Prize Philanthropy – A Rising Trend

The concept of prize philanthropy is not new.  A foundation or even a private individual can structure a philanthropic gift around the concept of awarding the ‘prize’ for the best idea or initiative. 

A 2009 McKinsey & Company Report recommended that, “Every leading philanthropist should consider the opportunity to use prizes to help achieve their mission, and to accept the challenge of fully exploiting this powerful tool.

As far back as 2007, Knight Foundation has run or funded nearly a dozen open contests. And granted over $75 million to the ‘winners’.

Prize Philanthropy is NOT new but it IS gaining in momentum.  Many describe the benefits of prize philanthropy as being both local (specific to a certain smaller geographic area) and measureable.  The concept involves more than the bequest of money to a charity or a cause.  It is about making a difference and pursuing a goal.  The trend is toward developing a particular strategy and focusing on a particular cause in a given geographic area. 

Prize philanthropy can engage a community and bring individuals within that community to focus on a particular community problem or issue or goal.    

Yes, there are winners and losers in the concept of prize giving.  In some cases there may be hundreds of applications and only a handful of ‘winners’ who receive funding, or ‘win the prize’.

Prize philanthropy also creates a unique bond or partnership between the donor and the recipients, a bond that goes beyond the giving and acceptance of money and often exceeds any given period of time.

While many innovators might choose not apply for a grant, they would accept a ‘challenge’ to improve their neighborhood, their environment, their area of dedication (arts, education, environment, child welfare are just a few examples.)

Even the ‘losers’ can be winners – during the process of responding to the “challenge” they can become more focused on goals and strategies.

Because Prize Philanthropy is often tiered and there are levels that participants pass through, (sort of like…and the grand prizes go to!…) there evolves a pool of talented individuals, that a philanthropist might never have discovered.  And based on achievement there may be a second or third round of funding, which can increase the talent pool.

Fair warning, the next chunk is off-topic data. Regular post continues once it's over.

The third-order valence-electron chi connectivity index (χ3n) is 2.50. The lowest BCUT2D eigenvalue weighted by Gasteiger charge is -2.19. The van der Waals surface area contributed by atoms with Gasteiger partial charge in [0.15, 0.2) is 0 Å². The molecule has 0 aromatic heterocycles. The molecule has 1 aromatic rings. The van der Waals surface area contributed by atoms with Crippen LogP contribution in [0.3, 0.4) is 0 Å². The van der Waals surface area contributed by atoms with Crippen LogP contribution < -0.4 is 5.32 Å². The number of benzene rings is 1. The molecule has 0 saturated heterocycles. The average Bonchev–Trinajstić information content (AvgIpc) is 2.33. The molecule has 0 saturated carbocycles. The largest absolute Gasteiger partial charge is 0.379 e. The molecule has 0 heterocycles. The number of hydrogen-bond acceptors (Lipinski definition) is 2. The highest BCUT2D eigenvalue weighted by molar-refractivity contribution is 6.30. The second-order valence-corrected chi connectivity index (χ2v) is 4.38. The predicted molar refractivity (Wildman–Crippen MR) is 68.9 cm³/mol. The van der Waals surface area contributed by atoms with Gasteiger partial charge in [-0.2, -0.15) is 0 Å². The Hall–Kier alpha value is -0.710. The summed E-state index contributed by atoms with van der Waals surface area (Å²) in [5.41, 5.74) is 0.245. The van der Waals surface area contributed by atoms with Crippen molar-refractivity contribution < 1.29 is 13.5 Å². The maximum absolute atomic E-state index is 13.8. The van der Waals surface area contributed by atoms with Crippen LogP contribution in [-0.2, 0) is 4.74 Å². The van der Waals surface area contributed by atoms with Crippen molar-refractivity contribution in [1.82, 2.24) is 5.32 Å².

If you are considering philanthropic giving, there is a strong incentive to consider “prize philanthropy” as a mechanism.  Within the area of estate planning, there are numerous vehicles (like a Charitable Trust) that might work very well with the concept of prize philanthropy.

Working to Preserve Your Wealth and Protect Your Future . . . in a Constantly Changing World. This post has been brought to you by the Law Office of Barbara Ann Dalvano. This information is provided for educational purposes only and to generate ideas, provoke thought and facilitate conversation. It is not intended to create an attorney-client relationship. Each person’s situation is different and this information should not and cannot be relied upon as legal, tax, accounting or investment advice. Refer to the full Disclaimer on this site for more information. Barbara Ann Dalvano, Esq. Phone and Text Message: (719) 963-2933 Email Address:


About Attorney Barbara Ann Dalvano

Attorney in Denver, Colorado with extensive practice experience in the areas of Estate Planning, Wills and Trusts, Business Succession Planning, Probate, Contract Law.

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